Equally naïve is the concept that the Fed can stabilize the economy now by slashing interest rates while holding out the hope that future inflation could be reined in through aggressive rate hikes in the future. Even if a recession could be avoided by easing, our economy is so dependent on cheap debt, that as soon as Bernanke reaches for his hawk mask, the economy would immediately destabilize, necessitating a fresh round of rate cuts and still more inflation. If Bernanke really were serious about fighting inflation he would do it right now. By postponing the cure he simply allows the disease to get that much worse.
Of course Bernanke is not the only one in denial. Wall Street's brain trust has recently devised many explanations that rationalize the inflation problem. For example, some argue that falling housing prices are deflationary, and negate the impact of other prices that happen to be rising. While it may be true that home prices are falling, the costs associated with home ownership itself are rising. Most homeowners are not only facing rising mortgage payments, but higher insurance, maintenance, utilities and taxes. In addition to those costs, potential home buyers also face higher down payments and tighter lending standards as well! Also, when home prices were rising few considered it an inflation problem, so why should those very people consider the reverse deflation?
Others talk about "food inflation" or "energy inflation" as if there were different kinds. There is only one type of inflation, which is an expansion of the supply of money and credit. Prices do not inflate; they merely rise and fall. When people refer to rising food prices as being "food inflation", they are shifting the blame for inflation to rising food prices, rather than attributing the rise in food prices to inflation itself.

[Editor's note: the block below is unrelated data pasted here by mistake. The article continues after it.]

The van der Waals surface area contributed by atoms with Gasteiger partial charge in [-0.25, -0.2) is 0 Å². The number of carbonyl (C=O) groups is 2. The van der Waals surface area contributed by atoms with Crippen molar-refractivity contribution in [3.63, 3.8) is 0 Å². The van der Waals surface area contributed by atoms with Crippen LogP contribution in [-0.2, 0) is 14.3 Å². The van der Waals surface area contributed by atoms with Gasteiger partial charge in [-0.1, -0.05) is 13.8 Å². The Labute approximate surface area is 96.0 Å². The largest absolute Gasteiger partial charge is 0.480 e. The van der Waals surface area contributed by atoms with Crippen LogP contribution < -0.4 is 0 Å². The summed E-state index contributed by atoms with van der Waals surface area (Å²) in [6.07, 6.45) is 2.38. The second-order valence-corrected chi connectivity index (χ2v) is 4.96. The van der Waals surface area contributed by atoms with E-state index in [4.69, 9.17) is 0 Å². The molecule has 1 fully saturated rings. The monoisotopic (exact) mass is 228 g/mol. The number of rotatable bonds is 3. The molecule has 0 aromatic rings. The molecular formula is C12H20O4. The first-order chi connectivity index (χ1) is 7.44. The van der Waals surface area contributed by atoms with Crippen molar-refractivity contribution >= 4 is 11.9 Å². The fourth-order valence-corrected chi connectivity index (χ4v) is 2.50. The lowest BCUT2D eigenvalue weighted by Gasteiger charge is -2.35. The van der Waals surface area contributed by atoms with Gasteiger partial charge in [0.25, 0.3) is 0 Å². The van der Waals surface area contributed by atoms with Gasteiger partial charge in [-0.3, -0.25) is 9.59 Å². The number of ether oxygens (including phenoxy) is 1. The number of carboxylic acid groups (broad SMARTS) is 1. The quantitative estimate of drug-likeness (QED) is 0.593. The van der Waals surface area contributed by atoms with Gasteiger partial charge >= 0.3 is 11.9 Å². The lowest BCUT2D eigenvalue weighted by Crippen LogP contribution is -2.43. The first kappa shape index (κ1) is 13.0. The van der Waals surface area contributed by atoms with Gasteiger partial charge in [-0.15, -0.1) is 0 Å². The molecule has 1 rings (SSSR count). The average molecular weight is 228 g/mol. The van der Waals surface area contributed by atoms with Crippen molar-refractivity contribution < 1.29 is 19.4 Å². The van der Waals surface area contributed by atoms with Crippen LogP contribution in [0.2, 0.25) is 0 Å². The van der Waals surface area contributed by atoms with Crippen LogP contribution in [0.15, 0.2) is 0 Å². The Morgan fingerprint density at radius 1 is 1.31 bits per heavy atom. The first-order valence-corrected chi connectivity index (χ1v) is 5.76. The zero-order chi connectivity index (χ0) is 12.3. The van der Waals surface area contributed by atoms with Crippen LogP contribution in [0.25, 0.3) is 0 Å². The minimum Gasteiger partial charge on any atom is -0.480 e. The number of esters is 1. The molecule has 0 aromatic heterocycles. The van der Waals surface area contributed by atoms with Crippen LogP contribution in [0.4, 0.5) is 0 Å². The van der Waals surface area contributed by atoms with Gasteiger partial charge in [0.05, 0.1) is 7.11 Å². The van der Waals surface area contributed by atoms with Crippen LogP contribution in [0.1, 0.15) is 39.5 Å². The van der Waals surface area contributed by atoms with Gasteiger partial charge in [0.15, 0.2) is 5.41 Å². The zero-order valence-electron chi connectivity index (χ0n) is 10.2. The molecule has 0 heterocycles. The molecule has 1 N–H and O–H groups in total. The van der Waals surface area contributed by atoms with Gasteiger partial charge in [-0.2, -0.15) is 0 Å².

I have heard others maintain that rising commodity prices are merely a supply problem. However, tight supply is a function of the artificial demand created by inflation. If the government handed out million-dollar bills there would be a shortage of Ferrari's as everyone would want to buy one.
Of course one of the most problematic turn of events is the way some of the Fed's biggest cheerleaders have turned critics. For example, CNBC's Larry Kudlow, who just months ago was calling for "Shock and Awe" rate cuts to boost the dollar and revive our "goldilocks economy", now blames those very rate cuts for pummeling the dollar and the economy. If the Fed cannot instill confidence among its biggest boosters, imagine how this show is playing to a more skeptical audience overseas.
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Mr. Schiff is one of
the few non-biased investment advisors (not committed solely to
the short side of the market) to have correctly called the current
bear market before it began and to have positioned his clients
accordingly. As a result of his accurate forecasts on the U.S.
stock market, commodities, gold and the dollar, he is becoming
increasingly more renowned. He has been quoted in many of the
nation's leading newspapers, including The Wall Street Journal,
Barron's, Investor's Business Daily, The Financial Times, The
New York Times, The Los Angeles Times, The Washington Post, The
Chicago Tribune, The Dallas Morning News, The Miami Herald, The
San Francisco Chronicle, The Atlanta Journal-Constitution, The
Arizona Republic, The Philadelphia Inquirer, and the Christian
Science Monitor, and has appeared on CNBC, CNNfn., and Bloomberg.
In addition, his views are frequently quoted locally in the Orange